Conversation creates the world we deal with in groups, organizations and society.

  1. Conversations happen in fields – i.e. conversations in groups tend to follow certain patterns, and those patterns rarely change.
  2. There is a limited set of conversational field patterns, meaning there is a limited set of qualities that a conversation can create in a social setting.
  3. The 4 different qualities of conversation are:
  • Field 1: Downloading
  • Field 2: Debate
  • Field 3: Dialogue
  • Field 4: Collective Creativity

The art of leadership is to facilitate shifts from one state of conversation to another, depending on what is needed in a specific context.

*** Enacting Conversations from Field 1: DOWNLOADING:

“How are you?” “I am fine”.

Many formal meetings in organizations are conducted using this kind of ritualistic language.

Operating effectively in such conversations requires that participants confirm to the dominant pattern of exchanging polite phrases rather than saying what is really on their minds.

In school, we learn to say what the teacher wants to hear. Later, we use the same skill to deal with bosses and get ahead in organizations.

What’s wrong with it?

From the organizational perspective, this is completely dysfunctional behaviour. It prevents teams from talking about what is really going on.

They talk about the real stuff somewhere else, like the parking lot or on their way home.

But in the workplace and in meetings, everyone’s times is wasted and they do nothing more than exchange polite comments.

This is the recipe of breakdowns and disasters waiting to happen and the organization tends to get caught in a disruption quite unaware.

***Enacting Conversations from Field 2: DEBATE:

The defining feature of a field 2 conversation is that participants speak their minds without being responsible for their communication and its impact on others. This kind of comments raise tensions. Everyone feels uncomfortable . This kind of conversation abandons YES Sir, language for a tougher type of conversation in which individuals dare to differ.

Field 1 is all about Confirming. You must confirm to other’s views (usually the boss’s views).

Field 2 is all about taking a different stance. You suggest a different point of view.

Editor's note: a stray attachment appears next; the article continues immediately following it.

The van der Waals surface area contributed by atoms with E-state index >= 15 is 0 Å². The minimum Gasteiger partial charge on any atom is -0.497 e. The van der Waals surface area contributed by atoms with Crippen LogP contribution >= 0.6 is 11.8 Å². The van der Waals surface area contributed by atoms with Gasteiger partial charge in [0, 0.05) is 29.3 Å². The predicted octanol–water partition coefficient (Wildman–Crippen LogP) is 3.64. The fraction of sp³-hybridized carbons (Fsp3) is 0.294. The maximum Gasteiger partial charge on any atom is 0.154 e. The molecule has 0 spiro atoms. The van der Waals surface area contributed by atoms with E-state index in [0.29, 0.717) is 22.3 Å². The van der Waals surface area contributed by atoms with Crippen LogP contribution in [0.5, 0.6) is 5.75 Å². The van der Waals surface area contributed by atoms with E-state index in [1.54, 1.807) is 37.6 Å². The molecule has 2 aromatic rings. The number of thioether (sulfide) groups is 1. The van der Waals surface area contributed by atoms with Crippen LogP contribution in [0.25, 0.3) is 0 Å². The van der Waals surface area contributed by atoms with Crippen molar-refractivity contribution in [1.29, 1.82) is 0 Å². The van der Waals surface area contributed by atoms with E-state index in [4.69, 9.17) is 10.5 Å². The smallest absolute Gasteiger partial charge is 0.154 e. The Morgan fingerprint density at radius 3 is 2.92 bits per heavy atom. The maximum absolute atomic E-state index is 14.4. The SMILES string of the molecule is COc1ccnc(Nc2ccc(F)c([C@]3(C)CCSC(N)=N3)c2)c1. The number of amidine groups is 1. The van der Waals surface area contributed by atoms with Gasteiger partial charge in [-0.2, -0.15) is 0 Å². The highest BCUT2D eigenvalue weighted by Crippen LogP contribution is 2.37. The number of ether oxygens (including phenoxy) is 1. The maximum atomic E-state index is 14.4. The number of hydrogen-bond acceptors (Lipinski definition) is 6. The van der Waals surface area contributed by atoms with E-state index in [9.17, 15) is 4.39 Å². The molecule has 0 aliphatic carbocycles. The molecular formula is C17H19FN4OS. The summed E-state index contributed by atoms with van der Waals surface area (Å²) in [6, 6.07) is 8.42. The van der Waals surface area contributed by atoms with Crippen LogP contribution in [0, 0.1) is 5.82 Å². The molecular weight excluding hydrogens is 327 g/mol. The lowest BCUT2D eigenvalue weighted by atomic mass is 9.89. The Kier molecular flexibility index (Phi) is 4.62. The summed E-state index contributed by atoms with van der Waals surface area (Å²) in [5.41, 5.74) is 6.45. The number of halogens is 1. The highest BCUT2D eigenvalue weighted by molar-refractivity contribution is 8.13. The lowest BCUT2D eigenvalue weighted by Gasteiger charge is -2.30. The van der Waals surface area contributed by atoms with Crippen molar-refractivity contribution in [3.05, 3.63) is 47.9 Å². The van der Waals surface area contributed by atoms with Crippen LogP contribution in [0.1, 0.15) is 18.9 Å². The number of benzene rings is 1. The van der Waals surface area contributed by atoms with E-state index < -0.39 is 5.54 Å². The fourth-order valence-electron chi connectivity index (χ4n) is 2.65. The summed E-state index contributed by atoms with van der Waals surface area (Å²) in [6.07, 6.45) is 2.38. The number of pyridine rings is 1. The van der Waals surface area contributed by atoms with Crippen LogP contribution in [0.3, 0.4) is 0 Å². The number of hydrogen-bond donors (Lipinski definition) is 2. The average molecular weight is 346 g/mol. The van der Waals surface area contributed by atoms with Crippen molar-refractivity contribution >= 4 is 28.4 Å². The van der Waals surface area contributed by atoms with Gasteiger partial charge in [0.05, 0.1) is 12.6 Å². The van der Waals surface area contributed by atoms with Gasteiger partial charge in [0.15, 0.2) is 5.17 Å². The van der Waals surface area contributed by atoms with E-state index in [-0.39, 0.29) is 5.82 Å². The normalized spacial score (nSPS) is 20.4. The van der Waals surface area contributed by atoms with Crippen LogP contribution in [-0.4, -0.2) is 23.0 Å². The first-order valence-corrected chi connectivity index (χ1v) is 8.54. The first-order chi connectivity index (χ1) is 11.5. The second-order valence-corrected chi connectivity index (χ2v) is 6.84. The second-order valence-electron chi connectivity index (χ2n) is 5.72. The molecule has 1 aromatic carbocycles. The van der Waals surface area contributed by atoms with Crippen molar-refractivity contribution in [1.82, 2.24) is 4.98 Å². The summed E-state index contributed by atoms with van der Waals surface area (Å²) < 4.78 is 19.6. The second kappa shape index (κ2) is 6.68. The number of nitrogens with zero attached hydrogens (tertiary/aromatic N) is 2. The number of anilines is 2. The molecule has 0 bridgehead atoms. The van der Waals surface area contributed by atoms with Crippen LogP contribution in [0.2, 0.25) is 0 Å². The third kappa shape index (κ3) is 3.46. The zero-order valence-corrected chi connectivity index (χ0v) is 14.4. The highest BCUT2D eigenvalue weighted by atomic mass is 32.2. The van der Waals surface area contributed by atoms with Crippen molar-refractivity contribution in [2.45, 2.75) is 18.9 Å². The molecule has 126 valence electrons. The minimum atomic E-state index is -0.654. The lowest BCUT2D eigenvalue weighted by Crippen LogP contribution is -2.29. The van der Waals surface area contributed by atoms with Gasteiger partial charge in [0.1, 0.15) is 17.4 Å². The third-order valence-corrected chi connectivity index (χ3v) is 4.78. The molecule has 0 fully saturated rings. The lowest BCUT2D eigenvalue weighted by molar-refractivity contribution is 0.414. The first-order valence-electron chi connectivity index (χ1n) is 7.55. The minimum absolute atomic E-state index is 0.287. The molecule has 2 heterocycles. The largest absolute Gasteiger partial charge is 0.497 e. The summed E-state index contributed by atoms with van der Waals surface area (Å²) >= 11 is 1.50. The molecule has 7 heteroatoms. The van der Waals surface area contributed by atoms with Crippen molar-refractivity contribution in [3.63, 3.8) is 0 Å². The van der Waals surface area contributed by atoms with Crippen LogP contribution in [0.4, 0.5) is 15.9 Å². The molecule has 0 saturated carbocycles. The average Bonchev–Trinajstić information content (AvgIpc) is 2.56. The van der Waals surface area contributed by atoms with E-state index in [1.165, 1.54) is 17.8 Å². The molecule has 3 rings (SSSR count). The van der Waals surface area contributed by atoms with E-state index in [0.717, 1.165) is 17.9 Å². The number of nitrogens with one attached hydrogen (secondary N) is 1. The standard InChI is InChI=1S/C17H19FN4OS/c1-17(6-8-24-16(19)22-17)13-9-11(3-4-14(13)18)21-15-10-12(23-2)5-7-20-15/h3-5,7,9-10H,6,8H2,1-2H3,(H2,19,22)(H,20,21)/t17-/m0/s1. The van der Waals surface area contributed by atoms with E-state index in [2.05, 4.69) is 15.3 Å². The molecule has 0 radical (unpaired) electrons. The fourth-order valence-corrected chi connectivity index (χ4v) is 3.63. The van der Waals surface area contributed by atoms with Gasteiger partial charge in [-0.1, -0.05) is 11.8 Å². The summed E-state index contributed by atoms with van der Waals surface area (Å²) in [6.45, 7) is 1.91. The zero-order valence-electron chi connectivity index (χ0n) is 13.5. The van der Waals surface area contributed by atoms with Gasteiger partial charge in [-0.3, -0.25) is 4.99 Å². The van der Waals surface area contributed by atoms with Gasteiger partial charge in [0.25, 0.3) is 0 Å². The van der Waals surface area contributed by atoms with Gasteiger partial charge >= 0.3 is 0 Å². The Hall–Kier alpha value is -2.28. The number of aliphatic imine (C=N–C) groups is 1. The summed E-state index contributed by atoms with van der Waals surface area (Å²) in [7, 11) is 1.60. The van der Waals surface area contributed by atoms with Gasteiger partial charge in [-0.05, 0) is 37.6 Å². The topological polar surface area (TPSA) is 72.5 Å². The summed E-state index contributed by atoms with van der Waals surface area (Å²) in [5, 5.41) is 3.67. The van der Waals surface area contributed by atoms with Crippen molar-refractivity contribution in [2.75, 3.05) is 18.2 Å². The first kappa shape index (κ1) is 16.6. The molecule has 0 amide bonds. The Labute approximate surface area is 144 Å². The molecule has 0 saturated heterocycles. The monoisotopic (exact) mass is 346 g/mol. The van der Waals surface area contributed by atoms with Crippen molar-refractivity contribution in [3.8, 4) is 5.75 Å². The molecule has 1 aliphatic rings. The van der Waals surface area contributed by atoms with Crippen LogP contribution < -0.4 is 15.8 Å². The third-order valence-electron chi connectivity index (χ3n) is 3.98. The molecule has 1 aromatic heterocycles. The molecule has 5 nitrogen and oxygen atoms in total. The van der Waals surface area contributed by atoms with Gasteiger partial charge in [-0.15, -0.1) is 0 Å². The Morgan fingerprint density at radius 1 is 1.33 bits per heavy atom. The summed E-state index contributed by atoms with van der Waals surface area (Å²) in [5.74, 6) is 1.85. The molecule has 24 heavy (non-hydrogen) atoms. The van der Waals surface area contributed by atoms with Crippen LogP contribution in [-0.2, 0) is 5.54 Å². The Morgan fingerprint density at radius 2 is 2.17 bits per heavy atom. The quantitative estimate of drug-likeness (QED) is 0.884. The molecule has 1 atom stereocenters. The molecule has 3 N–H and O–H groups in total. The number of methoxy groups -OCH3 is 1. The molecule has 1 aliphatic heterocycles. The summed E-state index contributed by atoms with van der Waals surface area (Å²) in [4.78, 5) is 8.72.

Field 2 conversations imply opening up to viewpoints that challenge the dominant views.

The structure that results from this kind of interactions is often a debate. The word ‘debate’ literally means ‘to fight or beat down’. People use their arguments to beat their opponents i.e. anyone with a different opinion.

Debate and the expression of differing views can be useful in organizations because they put all the opinions on the table.

But if an issue requires team members to reflect on and change their habits of thought and guiding assumptions, a different type of conversation than ‘debate’ is needed. One that allows participants to realize that “I am not my point of view.”

“I can suspend my own point of view and look at somebody else’s assumptions.” – Bill Isaacs – author of Dialogue: The art of Thinking Together. This requires one to move to the 3rd field of conversation.

*** Enacting Conversations from Field 3: DIALOGUE:

Dialogue comes from the Greek logos, ‘word’ or ‘meaning’ and dia, ‘through’ and can be literally translated as ‘meaning through’.

Moving from debate (field 2) to dailogue (field 3) involves a prfound shift in the collective field structure of attention through which a conversation operates.

Just as the move from seeing to sensing on the individual level involves a shift form facing the world as an exterior set of objects to experiencing the world from the field, the shift from debate to dialogue also involves a shift from trying to beat down the contrary view to inquiring into each other’s views, empathically listening from the other.

When this shift towards a dialogic field of conversation happens, your perspective widens to seeing the world and yourself from the whole.

*** Enacting Conversations from Field 4: Collective Presence and Creativity:

Level 4 conversations give birth to new ideas, imaginings, identities and inspired energy.

When the quality of the listening and conversation moves into a generative stage, there are distinct changes in people’s experience. The shift into this deeper field of collective presence often happens in a transitional moment of stillness. That is why groups that want to access this deepest level often use intentional stillness as a gateway.It is a space of “doing nothing” – of neither over-intervening nor disengaging.

When that deeper generative field is activated, we usually experience it as time slowing down, space opening, widening, the sense of self decentering, while the self-other boundary opens up to a collective presence form which the conversation seems to flow.

People no longer say,” This is my idea.” Instead the group engages in the art of thinking together where one idea builds on the other. The impact of this type of conversation can be profound, shaping or reshaping the course of one’s life.

How would it be if your team master operating at level 4 field of conversation?

This write up is based on Theory U by MIT Prof. Dr. Otto Scharmer.

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